If innovation isn’t really about technology, what is it about?

Posted on 4 Jun 2019 by The Manufacturer

When it comes to change management best practice, there’s an understandable leaning towards the impact on culture, leadership, training or organisational design. But, can a rethink of how you engage with your partners prompt a real growth and efficiency? George Edwards reports.

Stock Image - IoT Manufacturing Factory Industry Speed Up Production
When upgrading or buying new equipment, there are many advantages to simply reaching out to our incumbent OEM suppliers, and maybe several of their competitors.

Discussions around creating change to deliver growth and increased profitability usually end up at talk of digital transformation.

However, one area that manufacturing has only just started to look at is how a radical rethink of your partners can deliver a step change in growth and efficiency.

When upgrading or buying new capability – a machine, production line, or a whole new facility – we tend to reach out to our incumbent OEM suppliers, and maybe several of their competitors, and run an evaluation process.

This typically yields a faster machine with new features, but in my experience rarely delivers a step change from the 20-year-old piece of equipment you are replacing.

Sticking to what you know

There are many advantages to this approach, such as maintaining your relationship with a strategic supplier, reducing the learning curve for machine operators/maintainers, and preserving your current level of factory standardisation.

Most importantly, you know how reliable the machine is likely to be, the quality of the follow-up support you’re likely to receive, and have confidence that costs will be kept within acceptable limits.

Marketing transformed

Let’s look at marketing as an example of a radical change (and growth) within an industry over just a few decades. Marketing in the digital age enables business to advertise on multiple social media platforms, all managed in one place by an additional service, and each post can be analysed and optimised.

Any resulting activity can be captured to drive e-commerce sales or acquire users’ contact information for further marketing/sales purposes. Leads are automatically warmed up through email sequences before they are fed into a CRM system, which leverages AI to dynamically prioritise which contacts should be pursued first.

Every piece of the functionality mentioned above didn’t exist 20 years ago. Yet, they’re now mature facets of industry, deployed in a wide range of businesses.

There is a competitive ecosystem around every single feature on that list. As the vendors around a feature innovate their products to differentiate themselves, a new product set is created, which in turn attracts competitors and matures.

Applying the model

SpaceX's Falcon Heavy launches from Florida. Image courtesy of SpaceX.
SpaceX’s Falcon Heavy launches from Florida – image courtesy of SpaceX.

This model is clearly applicable in a highly digital and global market, but can the same principles apply in hardware-based industries with much higher barriers to entry?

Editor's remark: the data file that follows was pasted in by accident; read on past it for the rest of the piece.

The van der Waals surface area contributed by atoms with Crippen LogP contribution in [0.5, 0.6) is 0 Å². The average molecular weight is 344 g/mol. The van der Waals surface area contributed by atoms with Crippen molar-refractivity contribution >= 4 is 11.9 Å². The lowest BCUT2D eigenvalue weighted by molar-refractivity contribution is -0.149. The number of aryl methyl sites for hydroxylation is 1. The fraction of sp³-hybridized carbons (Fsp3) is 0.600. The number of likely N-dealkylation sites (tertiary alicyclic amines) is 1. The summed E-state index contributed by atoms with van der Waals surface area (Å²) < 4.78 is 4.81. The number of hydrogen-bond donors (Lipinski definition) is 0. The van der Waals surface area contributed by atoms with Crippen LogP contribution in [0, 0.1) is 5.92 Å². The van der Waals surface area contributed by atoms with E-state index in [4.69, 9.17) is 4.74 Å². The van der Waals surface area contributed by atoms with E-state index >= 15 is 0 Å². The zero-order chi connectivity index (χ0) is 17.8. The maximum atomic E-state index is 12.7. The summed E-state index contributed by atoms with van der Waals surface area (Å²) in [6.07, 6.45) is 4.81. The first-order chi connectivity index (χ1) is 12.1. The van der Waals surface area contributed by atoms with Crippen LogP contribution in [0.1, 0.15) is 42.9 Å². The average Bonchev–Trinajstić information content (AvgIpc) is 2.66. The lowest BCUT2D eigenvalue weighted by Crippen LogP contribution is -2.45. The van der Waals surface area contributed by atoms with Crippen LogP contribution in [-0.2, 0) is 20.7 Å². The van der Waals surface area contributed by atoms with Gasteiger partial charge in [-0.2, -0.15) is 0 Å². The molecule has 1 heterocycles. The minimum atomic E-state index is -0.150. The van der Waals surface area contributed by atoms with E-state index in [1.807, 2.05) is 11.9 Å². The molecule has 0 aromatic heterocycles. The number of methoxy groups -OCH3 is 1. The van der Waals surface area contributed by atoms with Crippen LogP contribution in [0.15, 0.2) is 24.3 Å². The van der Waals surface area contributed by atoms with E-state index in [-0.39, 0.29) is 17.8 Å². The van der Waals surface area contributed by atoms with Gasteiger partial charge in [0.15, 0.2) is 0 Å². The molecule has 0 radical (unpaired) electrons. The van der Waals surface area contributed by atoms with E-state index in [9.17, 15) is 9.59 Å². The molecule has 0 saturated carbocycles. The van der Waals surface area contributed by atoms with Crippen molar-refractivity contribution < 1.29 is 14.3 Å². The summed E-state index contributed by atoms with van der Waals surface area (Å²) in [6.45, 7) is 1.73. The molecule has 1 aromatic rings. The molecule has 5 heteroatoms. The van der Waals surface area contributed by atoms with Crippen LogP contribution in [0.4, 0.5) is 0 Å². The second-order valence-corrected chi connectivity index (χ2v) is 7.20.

Well, the US government’s decision to encourage competition to launch vehicles into space is a great example of the system working in the ‘real world’.

The incumbent supplier was the United Launch Alliance, a joint venture between Lockheed Martin and Boeing, formed in 2006.

But, when the market was opened up, rather than competition being provided from other US (or international) defence prime contractors, the move encouraged an influx of private investment into new business concepts, often backed by some of the world’s highest profile technology leaders.

To cut a long story sort, Elon Musk’s SpaceX can now deliver per-launch costs of $83m, far lower than ULA’s average cost of $422m.

This innovation flows right through into the supply chain, even in the UK, and there are now more than 60 registered SMEs delivering high-end products and services into international space programs.

Choose your partner wisely

So, what does this all mean for manufacturing? The recent addition of Innovation Alley at the Smart Factory Expo and the co-located Hack & Pitch events run by the Digital Catapult are a great example of a shift in partnerships in action.

I would encourage you as manufacturers or as OEM suppliers to think seriously about whether the start-up ecosystem can add value to your core operations. When the major OEMs partner with smaller players, the results are truly impactful.

Go and look whether there is any niche capability that they can add to your next major project, rather than going to your incumbent supplier as a single source – and then looking at start-ups as an afterthought at a trade show!

Smart Factory Expo

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Virtual Reality practical demonstration at Smart Factory Expo 2018 - image courtesy of The Manufacturer.Smart Factory Expo is a platform where digitally savvy manufacturers meet world-class solutions providers and their partner ecosystems, digital manufacturing specialists, tech start-ups, consultants, and some of the award-winning manufacturers that are setting the pace for entire industries.

There is a huge array of things to see, places to meet contacts and lectures to attend. Special features include Innovation Alley, where tech start-ups set out to catch the eye of manufacturers, and every year, magic happens.

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